The past year has shown that it’s more important than ever for companies to be nimble — positioned to pivot quickly in order to adjust to fast-changing market conditions and seize new opportunities. And that, in turn, takes some financial flexibility.
For many firms, declining sales, unplanned expenses, and high uncertainty wreaked havoc on cash flow. Major disruptions to global supply chains didn’t help. But for manufacturing, warehousing, and logistics companies and related businesses, these challenges brought opportunities as well. Millions of Americans sheltering at home and shopping online boosted business and opened avenues for growth for these companies.
One way for firms to raise the capital needed in order to expand into new ventures is to tap into the value of fixed assets with an arrangement called a sale-leaseback. An increasingly common alternative to traditional financing, sale-leasebacks offer many solid benefits for business owners and for investors as well.
In these deals, a company sells its building, land, or other high-cost fixed asset, and then leases the asset back again. The seller gains a lump-sum infusion of capital to grow their business, pay down debt, or return cash to investors, and continues to operate without interruption in the facilities as tenant. The costs that the lessee retains, such as taxes and maintenance, are often tax-deductible expenses.
On the other side of the deal, the buyer gains a cash-generating investment property with a long-term tenant in place and steady rental income for the term of the agreement.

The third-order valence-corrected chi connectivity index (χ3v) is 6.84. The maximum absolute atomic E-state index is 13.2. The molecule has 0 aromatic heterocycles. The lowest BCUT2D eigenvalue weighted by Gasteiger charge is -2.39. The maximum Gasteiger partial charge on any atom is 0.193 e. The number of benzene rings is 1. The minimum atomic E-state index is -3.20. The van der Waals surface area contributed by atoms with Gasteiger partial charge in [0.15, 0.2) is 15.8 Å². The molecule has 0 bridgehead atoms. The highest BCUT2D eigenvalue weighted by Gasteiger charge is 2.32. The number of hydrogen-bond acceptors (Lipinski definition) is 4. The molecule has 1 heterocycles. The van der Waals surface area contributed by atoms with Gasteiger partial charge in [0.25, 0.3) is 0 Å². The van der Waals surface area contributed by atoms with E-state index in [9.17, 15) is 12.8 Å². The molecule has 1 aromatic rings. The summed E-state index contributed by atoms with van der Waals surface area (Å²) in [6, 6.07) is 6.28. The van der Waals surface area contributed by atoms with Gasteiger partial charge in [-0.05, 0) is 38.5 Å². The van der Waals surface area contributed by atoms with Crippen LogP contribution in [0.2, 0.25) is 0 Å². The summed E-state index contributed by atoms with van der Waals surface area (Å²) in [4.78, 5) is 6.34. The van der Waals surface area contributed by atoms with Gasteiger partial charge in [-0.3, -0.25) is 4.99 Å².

Typically, the leases are long-term—at least 10 to 15 years, but they can run as long as 40 years. These deals often use triple-net leases, where the seller-tenant continues to pay for insurance, taxes, maintenance, and other expenses.
Property-rich firms in manufacturing, storage, warehousing and related sectors are well positioned to take advantage of this financing strategy. It’s especially useful for those that have built up strong equity in their property and want to unlock that equity for other uses.
At ZEL Capital Partners, we regularly guide businesses through the sale-leaseback process to free up the value in their commercial property. We work with hotels, restaurants, medical offices, manufacturing companies, and businesses in the third-party logistics, cold storage, and automated warehousing sectors. We also advise investors looking to acquire quality commercial investment property with an attractive return and little risk.
Benefits for businesses
For companies with buildings or high-cost fixed assets to sell, potential benefits of a sale-leaseback include:
- Access to liquid capital: The seller receives the purchase price—often 100 percent of fair market value—upfront. This may bring in a large, interest-free infusion of cash.
- Greater flexibility: Sale-leasebacks provide the parties with more room to structure an arrangement that meets circumstances and needs than is often possible with traditional financing.
- Lower costs and less uncertainty: The seller-tenant locks in lease terms, so long-term costs are clear. They usually don’t face balloon payments, appraisal fees, and other costs associated with traditional financing.
- Faster financing: Sale-leasebacks offer a fairly quick time frame for due diligence and closing.
- Tax benefits: Among several tax benefits that come with sale-leasebacks, lease payments are generally deductible. Other forms of financing may be subject to interest deductibility limitations.
- A healthier balance sheet: Sale-leasebacks increase current assets and generate cash that can pay off existing debt. They reduce liabilities by allowing companies to avoid taking on more debt.